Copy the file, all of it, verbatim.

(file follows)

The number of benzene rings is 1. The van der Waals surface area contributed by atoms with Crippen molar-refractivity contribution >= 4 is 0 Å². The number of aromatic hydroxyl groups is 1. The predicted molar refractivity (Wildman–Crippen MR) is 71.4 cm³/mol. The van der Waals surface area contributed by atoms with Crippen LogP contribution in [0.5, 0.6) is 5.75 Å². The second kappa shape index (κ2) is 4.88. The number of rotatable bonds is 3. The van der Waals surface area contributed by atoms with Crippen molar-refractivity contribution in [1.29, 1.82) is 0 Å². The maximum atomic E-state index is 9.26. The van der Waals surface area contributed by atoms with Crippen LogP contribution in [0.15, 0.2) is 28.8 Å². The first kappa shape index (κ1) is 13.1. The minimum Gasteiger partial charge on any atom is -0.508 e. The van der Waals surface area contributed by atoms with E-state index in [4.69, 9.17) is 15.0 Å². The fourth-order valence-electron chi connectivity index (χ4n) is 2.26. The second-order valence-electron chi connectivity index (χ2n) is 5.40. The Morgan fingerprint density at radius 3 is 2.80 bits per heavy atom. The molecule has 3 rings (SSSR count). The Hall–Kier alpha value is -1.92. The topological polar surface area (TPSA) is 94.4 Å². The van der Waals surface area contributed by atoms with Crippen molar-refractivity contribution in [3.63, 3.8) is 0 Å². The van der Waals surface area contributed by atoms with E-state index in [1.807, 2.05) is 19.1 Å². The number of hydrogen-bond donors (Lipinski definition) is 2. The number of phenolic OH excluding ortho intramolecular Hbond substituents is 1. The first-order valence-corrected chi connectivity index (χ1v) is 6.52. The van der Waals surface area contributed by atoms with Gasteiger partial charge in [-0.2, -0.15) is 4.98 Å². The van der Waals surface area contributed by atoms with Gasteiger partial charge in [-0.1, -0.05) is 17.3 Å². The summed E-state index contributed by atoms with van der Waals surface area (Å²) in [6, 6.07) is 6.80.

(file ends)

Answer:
The number of benzene rings is 1. The van der Waals surface area contributed by atoms with Crippen molar-refractivity contribution >= 4 is 0 Å². The number of aromatic hydroxyl groups is 1. The predicted molar refractivity (Wildman–Crippen MR) is 71.4 cm³/mol. The van der Waals surface area contributed by atoms with Crippen LogP contribution in [0.5, 0.6) is 5.75 Å². The second kappa shape index (κ2) is 4.88. The number of rotatable bonds is 3. The van der Waals surface area contributed by atoms with Crippen molar-refractivity contribution in [1.29, 1.82) is 0 Å². The maximum atomic E-state index is 9.26. The van der Waals surface area contributed by atoms with Crippen LogP contribution in [0.15, 0.2) is 28.8 Å². The first kappa shape index (κ1) is 13.1. The minimum Gasteiger partial charge on any atom is -0.508 e. The van der Waals surface area contributed by atoms with E-state index in [4.69, 9.17) is 15.0 Å². The fourth-order valence-electron chi connectivity index (χ4n) is 2.26. The second-order valence-electron chi connectivity index (χ2n) is 5.40. The Morgan fingerprint density at radius 3 is 2.80 bits per heavy atom. The molecule has 3 rings (SSSR count). The Hall–Kier alpha value is -1.92. The topological polar surface area (TPSA) is 94.4 Å². The van der Waals surface area contributed by atoms with Crippen molar-refractivity contribution in [3.63, 3.8) is 0 Å². The van der Waals surface area contributed by atoms with E-state index in [1.807, 2.05) is 19.1 Å². The number of hydrogen-bond donors (Lipinski definition) is 2. The number of phenolic OH excluding ortho intramolecular Hbond substituents is 1. The first-order valence-corrected chi connectivity index (χ1v) is 6.52. The van der Waals surface area contributed by atoms with Gasteiger partial charge in [-0.2, -0.15) is 4.98 Å². The van der Waals surface area contributed by atoms with Gasteiger partial charge in [-0.1, -0.05) is 17.3 Å². The summed E-state index contributed by atoms with van der Waals surface area (Å²) in [6, 6.07) is 6.80.